Gary "U.S." Bonds - lead vocals; Jeff Hermannson - trumpet; Mark Leimbach - guitar, vocals; Hal Selzer - bass; Joey Stann - saxophone; Lance Stark - drums; Jim Wacker - keyboards, vocals; Laurie Anderson - backing vocals; Nora Perrin - backing vocals
Throughout the late 1970s, it was not unusual for Bruce Springsteen and the E Street Band to end one of their marathon three-hour-plus performances with a blistering encore of the 1960 Gary U.S. Bonds hit "Quarter To Three." For many Springsteen fans who were too young to have had experienced the music of the late '50s and early '60s, this exciting song bore as much impact as one of the Boss's own originals. Fast forward to 1981, when Springsteen was working on material for his follow up to The River. Through some mutual friends, Springsteen, his guitarist/friend Stevie Van Zandt (Little Steven) and Gary U.S. Bonds are writing and recording material for a new EMI long player that would ultimately be deemed a "comeback" album for the celebrated R&B vocalist.
"Bruce, Steven and I are still friends," said Bonds during an interview conducted in 1997, around the time of his induction into the Rhythm & Blues Foundation. "That was a great time for us to get together. We had just decided on one song in the beginning. He had written a song called, 'Dedication,' that he said sounded so much like 'Quarter To Three' he wanted to record it with me. And we went in just to do the one side and maybe a flip side, and that was it, but we were having so much fun doing it man, he said, 'I think I got some more songs!' So we just started writing and within two or three weeks, man, we had done a whole album, you know! Day after day, after day, after day."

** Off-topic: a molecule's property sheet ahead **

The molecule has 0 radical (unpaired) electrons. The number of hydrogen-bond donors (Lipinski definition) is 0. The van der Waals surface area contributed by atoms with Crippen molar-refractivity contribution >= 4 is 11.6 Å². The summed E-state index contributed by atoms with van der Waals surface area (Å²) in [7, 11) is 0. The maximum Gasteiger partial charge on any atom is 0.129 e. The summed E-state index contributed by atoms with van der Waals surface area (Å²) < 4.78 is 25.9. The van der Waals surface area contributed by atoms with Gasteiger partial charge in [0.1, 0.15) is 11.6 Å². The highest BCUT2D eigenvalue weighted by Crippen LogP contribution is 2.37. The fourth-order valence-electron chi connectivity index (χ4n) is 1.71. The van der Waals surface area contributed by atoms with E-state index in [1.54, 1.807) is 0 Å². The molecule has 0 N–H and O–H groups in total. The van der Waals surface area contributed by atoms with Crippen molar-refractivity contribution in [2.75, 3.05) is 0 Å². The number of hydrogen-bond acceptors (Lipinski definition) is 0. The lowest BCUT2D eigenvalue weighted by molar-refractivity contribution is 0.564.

Bonds was born Gary Anderson, and after moving to the Norfolk, VA area as a teenager, quickly graduated from church choirs to street corner doo-wop groups. He was discovered by an aspiring music promoter named Frank Guida, who signed the young vocalist to an indie label he owned. He also took over his management. Guida presented Anderson with a song he had co-written named "New Orleans." They went in the studio and cut it with the best R&B studio musicians available there at the time, and within weeks it was a hit. When Guida handed Anderson the 45 rpm record, he noticed it did not have his name on it. It was credited to U.S. Bonds.
"My ex-manager titled me with that in 1959, I believe," says Bonds. "He used to have a delicatessen next to the studio we recorded at, and this guy had all these U.S. bonds, banners and flags hanging in there. The guy was real patriotic. I was upset at first, especially since the original billing was just 'U.S. Bonds.' We added 'Gary' to the name with the next record. I got over it. It ended up working out OK for me." Guida actually titled the first record "U.S. Bonds," thinking DJs would play it with the notion that it was a public service announcement for savings bonds. In the end, it was not necessary; they played it because it rocked.
This show, taped by the producers of the King Biscuit Flower Hour for release on the KB label, was captured at the Stone Pony in Asbury Park, NJ in 2000. It features mostly material from the records made with Bruce Springsteen and Little Steven, but also a healthy sample of Bonds' original compositions, including hits that charted nearly 50 years ago, such as "New Orleans" and, of course, "Quarter To Three." But far from being a mere musical time capsule, this show reveals a unique, inspired performer doing what he does - and always did - best: play high quality rock 'n' roll with gusto and conviction.